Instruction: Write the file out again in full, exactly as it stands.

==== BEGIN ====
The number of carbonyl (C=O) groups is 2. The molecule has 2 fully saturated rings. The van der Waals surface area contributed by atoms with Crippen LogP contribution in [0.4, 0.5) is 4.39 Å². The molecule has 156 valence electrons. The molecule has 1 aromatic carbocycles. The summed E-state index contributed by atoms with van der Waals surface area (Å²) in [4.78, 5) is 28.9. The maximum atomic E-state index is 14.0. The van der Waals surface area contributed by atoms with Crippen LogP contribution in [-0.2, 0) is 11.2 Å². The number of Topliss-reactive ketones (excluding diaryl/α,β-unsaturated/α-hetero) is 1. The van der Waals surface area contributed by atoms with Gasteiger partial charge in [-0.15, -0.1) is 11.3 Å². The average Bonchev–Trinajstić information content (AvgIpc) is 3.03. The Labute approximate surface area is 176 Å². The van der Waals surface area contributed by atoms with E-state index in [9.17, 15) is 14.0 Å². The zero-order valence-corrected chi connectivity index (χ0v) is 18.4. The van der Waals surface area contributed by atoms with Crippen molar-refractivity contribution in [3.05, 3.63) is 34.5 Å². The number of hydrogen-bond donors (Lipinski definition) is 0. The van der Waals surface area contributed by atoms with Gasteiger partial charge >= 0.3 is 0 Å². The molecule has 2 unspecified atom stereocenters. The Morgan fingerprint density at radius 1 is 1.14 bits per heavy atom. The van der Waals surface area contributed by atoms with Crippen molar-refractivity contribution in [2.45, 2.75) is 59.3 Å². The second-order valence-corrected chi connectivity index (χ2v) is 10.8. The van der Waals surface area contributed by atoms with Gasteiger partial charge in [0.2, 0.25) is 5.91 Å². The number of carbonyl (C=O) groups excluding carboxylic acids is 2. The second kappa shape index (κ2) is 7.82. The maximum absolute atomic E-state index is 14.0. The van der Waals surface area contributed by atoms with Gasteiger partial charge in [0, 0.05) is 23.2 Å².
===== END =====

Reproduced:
The number of carbonyl (C=O) groups is 2. The molecule has 2 fully saturated rings. The van der Waals surface area contributed by atoms with Crippen LogP contribution in [0.4, 0.5) is 4.39 Å². The molecule has 156 valence electrons. The molecule has 1 aromatic carbocycles. The summed E-state index contributed by atoms with van der Waals surface area (Å²) in [4.78, 5) is 28.9. The maximum atomic E-state index is 14.0. The van der Waals surface area contributed by atoms with Crippen LogP contribution in [-0.2, 0) is 11.2 Å². The number of Topliss-reactive ketones (excluding diaryl/α,β-unsaturated/α-hetero) is 1. The van der Waals surface area contributed by atoms with Gasteiger partial charge in [-0.15, -0.1) is 11.3 Å². The average Bonchev–Trinajstić information content (AvgIpc) is 3.03. The Labute approximate surface area is 176 Å². The van der Waals surface area contributed by atoms with E-state index in [9.17, 15) is 14.0 Å². The zero-order valence-corrected chi connectivity index (χ0v) is 18.4. The van der Waals surface area contributed by atoms with Crippen molar-refractivity contribution in [3.05, 3.63) is 34.5 Å². The number of hydrogen-bond donors (Lipinski definition) is 0. The van der Waals surface area contributed by atoms with Gasteiger partial charge >= 0.3 is 0 Å². The molecule has 2 unspecified atom stereocenters. The Morgan fingerprint density at radius 1 is 1.14 bits per heavy atom. The van der Waals surface area contributed by atoms with Crippen molar-refractivity contribution in [2.45, 2.75) is 59.3 Å². The second-order valence-corrected chi connectivity index (χ2v) is 10.8. The van der Waals surface area contributed by atoms with Gasteiger partial charge in [0.2, 0.25) is 5.91 Å². The number of carbonyl (C=O) groups excluding carboxylic acids is 2. The second kappa shape index (κ2) is 7.82. The maximum absolute atomic E-state index is 14.0. The van der Waals surface area contributed by atoms with Gasteiger partial charge in [0, 0.05) is 23.2 Å².